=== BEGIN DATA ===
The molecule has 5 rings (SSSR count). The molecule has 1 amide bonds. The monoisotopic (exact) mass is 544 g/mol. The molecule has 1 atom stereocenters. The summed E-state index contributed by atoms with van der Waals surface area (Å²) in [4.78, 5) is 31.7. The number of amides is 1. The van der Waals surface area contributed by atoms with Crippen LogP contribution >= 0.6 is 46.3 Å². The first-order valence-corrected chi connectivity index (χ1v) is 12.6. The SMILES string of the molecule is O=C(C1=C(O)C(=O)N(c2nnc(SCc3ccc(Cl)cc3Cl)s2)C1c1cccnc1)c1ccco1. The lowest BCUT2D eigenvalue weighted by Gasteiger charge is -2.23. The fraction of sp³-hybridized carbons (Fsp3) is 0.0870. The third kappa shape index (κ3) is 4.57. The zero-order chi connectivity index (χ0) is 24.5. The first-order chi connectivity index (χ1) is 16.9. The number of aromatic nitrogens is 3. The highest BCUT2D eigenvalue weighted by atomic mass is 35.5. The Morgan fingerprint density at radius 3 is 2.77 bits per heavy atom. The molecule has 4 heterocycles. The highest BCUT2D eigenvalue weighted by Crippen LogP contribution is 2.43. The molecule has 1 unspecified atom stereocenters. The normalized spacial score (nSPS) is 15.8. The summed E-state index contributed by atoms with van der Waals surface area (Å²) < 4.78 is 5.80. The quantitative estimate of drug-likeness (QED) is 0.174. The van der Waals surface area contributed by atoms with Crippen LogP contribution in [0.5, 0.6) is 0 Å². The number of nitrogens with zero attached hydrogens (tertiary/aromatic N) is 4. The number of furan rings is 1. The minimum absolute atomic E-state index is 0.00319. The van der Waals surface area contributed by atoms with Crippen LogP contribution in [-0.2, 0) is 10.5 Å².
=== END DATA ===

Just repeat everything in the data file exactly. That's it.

The molecule has 5 rings (SSSR count). The molecule has 1 amide bonds. The monoisotopic (exact) mass is 544 g/mol. The molecule has 1 atom stereocenters. The summed E-state index contributed by atoms with van der Waals surface area (Å²) in [4.78, 5) is 31.7. The number of amides is 1. The van der Waals surface area contributed by atoms with Crippen LogP contribution >= 0.6 is 46.3 Å². The first-order valence-corrected chi connectivity index (χ1v) is 12.6. The SMILES string of the molecule is O=C(C1=C(O)C(=O)N(c2nnc(SCc3ccc(Cl)cc3Cl)s2)C1c1cccnc1)c1ccco1. The lowest BCUT2D eigenvalue weighted by Gasteiger charge is -2.23. The fraction of sp³-hybridized carbons (Fsp3) is 0.0870. The third kappa shape index (κ3) is 4.57. The zero-order chi connectivity index (χ0) is 24.5. The first-order chi connectivity index (χ1) is 16.9. The number of aromatic nitrogens is 3. The highest BCUT2D eigenvalue weighted by atomic mass is 35.5. The Morgan fingerprint density at radius 3 is 2.77 bits per heavy atom. The molecule has 4 heterocycles. The highest BCUT2D eigenvalue weighted by Crippen LogP contribution is 2.43. The molecule has 1 unspecified atom stereocenters. The normalized spacial score (nSPS) is 15.8. The summed E-state index contributed by atoms with van der Waals surface area (Å²) < 4.78 is 5.80. The quantitative estimate of drug-likeness (QED) is 0.174. The van der Waals surface area contributed by atoms with Crippen LogP contribution in [0.5, 0.6) is 0 Å². The number of nitrogens with zero attached hydrogens (tertiary/aromatic N) is 4. The number of furan rings is 1. The minimum absolute atomic E-state index is 0.00319. The van der Waals surface area contributed by atoms with Crippen LogP contribution in [-0.2, 0) is 10.5 Å².